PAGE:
1. Joined
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    01 Jan '13 15:36
    For many, one's moral compass is their faith. For others a moral compass is values that are passed down from parents, grandparents, etc. (which may be faith based or not). Still others, a moral compass is more culturally based, or what is based on the given law were one lives. What do you claim to be your moral compass, is it any of the above or something else?
  2. Standard memberRemoved
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    01 Jan '13 16:07
    Originally posted by kd2acz
    For many, one's moral compass is their faith. For others a moral compass is values that are passed down from parents, grandparents, etc. (which may be faith based or not). Still others, a moral compass is more culturally based, or what is based on the given law were one lives. What do you claim to be your moral compass, is it any of the above or something else?
    The Word of God...WWJD.
  3. Joined
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    01 Jan '13 16:15
    Originally posted by kd2acz
    For many, one's moral compass is their faith. For others a moral compass is values that are passed down from parents, grandparents, etc. (which may be faith based or not). Still others, a moral compass is more culturally based, or what is based on the given law were one lives. What do you claim to be your moral compass, is it any of the above or something else?
    Most do have some level of a moral compass in their hearts but it all depends on many factors such as what their parents have instilled in them by teaching, reasoning, and by example as children.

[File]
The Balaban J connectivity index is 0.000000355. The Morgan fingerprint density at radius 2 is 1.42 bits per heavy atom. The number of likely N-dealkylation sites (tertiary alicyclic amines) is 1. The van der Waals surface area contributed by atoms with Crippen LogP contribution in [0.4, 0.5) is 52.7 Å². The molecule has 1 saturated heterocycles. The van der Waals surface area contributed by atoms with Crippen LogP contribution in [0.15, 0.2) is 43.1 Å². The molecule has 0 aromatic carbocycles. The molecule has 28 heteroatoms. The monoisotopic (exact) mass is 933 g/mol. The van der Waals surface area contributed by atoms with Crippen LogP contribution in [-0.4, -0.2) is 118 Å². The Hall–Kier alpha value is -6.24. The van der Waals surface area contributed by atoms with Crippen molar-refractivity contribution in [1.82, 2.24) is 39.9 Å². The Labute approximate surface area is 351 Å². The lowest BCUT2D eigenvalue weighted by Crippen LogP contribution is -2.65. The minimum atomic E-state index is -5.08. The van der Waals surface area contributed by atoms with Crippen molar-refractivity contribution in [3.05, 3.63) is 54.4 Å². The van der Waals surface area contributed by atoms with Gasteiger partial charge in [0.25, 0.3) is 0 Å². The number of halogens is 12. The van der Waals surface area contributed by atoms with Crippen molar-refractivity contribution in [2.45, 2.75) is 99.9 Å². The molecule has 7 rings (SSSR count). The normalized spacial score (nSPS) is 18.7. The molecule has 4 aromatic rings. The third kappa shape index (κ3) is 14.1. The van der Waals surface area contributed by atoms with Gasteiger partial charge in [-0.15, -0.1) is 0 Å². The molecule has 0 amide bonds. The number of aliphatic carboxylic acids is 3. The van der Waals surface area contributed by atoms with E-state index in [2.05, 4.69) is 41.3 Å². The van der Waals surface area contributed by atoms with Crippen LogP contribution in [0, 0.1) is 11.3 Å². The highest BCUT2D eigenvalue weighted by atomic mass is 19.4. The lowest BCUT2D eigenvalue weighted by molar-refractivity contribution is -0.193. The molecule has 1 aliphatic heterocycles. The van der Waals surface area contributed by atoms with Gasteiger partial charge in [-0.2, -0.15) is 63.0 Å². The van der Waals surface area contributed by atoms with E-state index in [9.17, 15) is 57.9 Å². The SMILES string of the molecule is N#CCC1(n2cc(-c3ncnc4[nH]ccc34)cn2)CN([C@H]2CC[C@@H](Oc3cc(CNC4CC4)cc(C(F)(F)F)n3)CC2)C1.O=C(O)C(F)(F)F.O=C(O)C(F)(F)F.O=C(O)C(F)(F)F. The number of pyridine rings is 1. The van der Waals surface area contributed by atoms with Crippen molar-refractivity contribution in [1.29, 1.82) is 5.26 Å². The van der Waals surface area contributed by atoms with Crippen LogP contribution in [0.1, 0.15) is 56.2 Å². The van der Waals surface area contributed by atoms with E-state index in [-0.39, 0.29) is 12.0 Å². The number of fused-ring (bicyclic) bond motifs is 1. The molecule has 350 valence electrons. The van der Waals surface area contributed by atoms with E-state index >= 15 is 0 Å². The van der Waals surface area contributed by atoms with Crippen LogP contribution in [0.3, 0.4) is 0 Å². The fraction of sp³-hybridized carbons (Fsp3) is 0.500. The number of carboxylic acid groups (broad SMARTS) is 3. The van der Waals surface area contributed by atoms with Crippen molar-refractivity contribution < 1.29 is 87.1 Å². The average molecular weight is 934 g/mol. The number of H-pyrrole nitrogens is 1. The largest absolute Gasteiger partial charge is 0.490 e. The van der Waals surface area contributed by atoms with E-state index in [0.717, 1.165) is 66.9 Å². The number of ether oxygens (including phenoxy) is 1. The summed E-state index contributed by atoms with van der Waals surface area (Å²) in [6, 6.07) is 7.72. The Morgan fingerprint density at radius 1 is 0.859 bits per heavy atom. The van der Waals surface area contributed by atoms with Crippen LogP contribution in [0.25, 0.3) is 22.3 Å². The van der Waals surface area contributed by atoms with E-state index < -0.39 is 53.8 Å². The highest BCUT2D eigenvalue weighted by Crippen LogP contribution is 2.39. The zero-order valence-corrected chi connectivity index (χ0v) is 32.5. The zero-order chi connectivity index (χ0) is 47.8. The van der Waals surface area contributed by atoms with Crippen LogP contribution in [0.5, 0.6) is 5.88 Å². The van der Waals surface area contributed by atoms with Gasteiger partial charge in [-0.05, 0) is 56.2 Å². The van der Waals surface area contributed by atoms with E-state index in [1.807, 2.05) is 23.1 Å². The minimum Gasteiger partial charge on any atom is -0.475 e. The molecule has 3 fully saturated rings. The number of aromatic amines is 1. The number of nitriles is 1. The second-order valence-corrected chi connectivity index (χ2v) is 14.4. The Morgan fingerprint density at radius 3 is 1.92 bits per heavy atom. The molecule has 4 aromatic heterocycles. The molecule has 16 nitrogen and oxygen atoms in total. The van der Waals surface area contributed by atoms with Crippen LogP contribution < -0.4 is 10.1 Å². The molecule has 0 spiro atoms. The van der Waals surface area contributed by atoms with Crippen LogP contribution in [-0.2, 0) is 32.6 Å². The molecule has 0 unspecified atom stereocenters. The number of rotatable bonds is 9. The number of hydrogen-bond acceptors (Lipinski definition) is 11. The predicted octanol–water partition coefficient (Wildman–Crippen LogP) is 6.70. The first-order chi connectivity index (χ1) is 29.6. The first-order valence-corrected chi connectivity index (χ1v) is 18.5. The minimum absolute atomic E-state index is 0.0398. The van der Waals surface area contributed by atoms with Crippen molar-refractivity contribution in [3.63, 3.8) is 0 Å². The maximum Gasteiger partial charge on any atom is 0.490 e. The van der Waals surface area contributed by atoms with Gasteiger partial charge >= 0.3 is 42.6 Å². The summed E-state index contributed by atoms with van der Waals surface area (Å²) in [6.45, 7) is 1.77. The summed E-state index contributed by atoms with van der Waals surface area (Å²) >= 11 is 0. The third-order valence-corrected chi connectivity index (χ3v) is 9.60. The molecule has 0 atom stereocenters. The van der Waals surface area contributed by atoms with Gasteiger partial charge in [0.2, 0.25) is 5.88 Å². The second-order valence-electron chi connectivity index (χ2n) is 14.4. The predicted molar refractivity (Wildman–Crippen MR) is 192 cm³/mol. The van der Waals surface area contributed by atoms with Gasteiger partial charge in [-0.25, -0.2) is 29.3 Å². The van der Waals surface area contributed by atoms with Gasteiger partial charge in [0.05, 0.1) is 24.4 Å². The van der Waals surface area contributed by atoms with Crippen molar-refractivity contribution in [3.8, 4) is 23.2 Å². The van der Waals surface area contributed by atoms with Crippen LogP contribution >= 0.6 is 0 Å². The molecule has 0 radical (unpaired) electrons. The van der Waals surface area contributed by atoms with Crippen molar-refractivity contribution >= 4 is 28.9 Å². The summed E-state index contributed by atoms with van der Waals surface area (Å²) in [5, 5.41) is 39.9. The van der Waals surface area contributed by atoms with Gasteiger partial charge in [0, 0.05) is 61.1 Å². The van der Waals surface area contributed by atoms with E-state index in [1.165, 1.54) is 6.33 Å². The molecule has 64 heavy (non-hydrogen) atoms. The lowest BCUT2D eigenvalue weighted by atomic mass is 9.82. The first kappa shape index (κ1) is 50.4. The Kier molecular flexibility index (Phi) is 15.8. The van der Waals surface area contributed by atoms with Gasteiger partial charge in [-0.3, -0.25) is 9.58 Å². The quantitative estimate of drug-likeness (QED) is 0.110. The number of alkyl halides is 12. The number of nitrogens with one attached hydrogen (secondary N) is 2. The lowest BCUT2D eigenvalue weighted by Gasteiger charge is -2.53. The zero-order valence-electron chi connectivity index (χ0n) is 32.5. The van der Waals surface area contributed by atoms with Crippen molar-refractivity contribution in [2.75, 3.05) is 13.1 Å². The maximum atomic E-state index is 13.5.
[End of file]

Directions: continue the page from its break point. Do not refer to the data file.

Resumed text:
But without the Bibles many teachings and the reasons behind those teachings which are shown by examples of how it affects not only our relationships with other humans but more importantly ones relationship with God, it is at times a hard issue to teach and make it something that really has positive affects on our hearts especially with worldy attitudes that are negative to that moral compass.
  4. Joined
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    01 Jan '13 17:12
    Originally posted by kd2acz
    For many, one's moral compass is their faith. For others a moral compass is values that are passed down from parents, grandparents, etc. (which may be faith based or not). Still others, a moral compass is more culturally based, or what is based on the given law were one lives. What do you claim to be your moral compass, is it any of the above or something else?
    Morality is for me, entirely social. My moral compass is how I want to be thought of and remembered by people I love and respect. Obviously this is a social context; with concentric circles extending outward, the most important being family and friends. In terms of east and west, this is more of an esteem/shame based compass, than it is sin/guilt based. If I was a person of faith I would say that it is more likely that God has established our moral conscience in this way, reaching out to us through our fellow beings.
  5. Joined
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    01 Jan '13 17:18
    Originally posted by JS357
    Morality is for me, entirely social. My moral compass is how I want to be thought of and remembered by people I love and respect. Obviously this is a social context; with concentric circles extending outward, the most important being family and friends. In terms of east and west, this is more of an esteem/shame based compass, than it is sin/guilt based. If I ...[text shortened]... has established our moral conscience in this way, reaching out to us through our fellow beings.